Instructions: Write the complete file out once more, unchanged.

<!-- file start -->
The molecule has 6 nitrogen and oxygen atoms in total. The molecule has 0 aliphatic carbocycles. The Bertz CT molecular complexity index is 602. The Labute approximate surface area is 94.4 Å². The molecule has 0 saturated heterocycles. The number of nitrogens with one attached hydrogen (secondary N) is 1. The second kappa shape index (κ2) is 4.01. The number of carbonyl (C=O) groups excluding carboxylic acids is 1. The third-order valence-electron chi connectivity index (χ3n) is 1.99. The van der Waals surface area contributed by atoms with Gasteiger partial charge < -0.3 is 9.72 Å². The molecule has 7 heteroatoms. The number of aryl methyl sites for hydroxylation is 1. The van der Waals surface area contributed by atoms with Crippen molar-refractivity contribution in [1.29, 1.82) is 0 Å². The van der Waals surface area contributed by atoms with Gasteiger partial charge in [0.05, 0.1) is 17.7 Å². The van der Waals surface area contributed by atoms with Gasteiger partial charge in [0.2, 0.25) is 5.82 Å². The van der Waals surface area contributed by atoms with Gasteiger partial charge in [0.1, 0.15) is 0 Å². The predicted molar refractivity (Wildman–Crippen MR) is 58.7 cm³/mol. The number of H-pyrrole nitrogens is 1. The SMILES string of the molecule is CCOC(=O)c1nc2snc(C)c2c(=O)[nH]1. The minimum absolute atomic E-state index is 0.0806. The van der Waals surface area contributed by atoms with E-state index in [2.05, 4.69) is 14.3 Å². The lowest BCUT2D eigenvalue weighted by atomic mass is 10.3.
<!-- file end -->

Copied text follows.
The molecule has 6 nitrogen and oxygen atoms in total. The molecule has 0 aliphatic carbocycles. The Bertz CT molecular complexity index is 602. The Labute approximate surface area is 94.4 Å². The molecule has 0 saturated heterocycles. The number of nitrogens with one attached hydrogen (secondary N) is 1. The second kappa shape index (κ2) is 4.01. The number of carbonyl (C=O) groups excluding carboxylic acids is 1. The third-order valence-electron chi connectivity index (χ3n) is 1.99. The van der Waals surface area contributed by atoms with Gasteiger partial charge < -0.3 is 9.72 Å². The molecule has 7 heteroatoms. The number of aryl methyl sites for hydroxylation is 1. The van der Waals surface area contributed by atoms with Crippen molar-refractivity contribution in [1.29, 1.82) is 0 Å². The van der Waals surface area contributed by atoms with Gasteiger partial charge in [0.05, 0.1) is 17.7 Å². The van der Waals surface area contributed by atoms with Gasteiger partial charge in [0.2, 0.25) is 5.82 Å². The van der Waals surface area contributed by atoms with Gasteiger partial charge in [0.1, 0.15) is 0 Å². The predicted molar refractivity (Wildman–Crippen MR) is 58.7 cm³/mol. The number of H-pyrrole nitrogens is 1. The SMILES string of the molecule is CCOC(=O)c1nc2snc(C)c2c(=O)[nH]1. The minimum absolute atomic E-state index is 0.0806. The van der Waals surface area contributed by atoms with E-state index in [2.05, 4.69) is 14.3 Å². The lowest BCUT2D eigenvalue weighted by atomic mass is 10.3.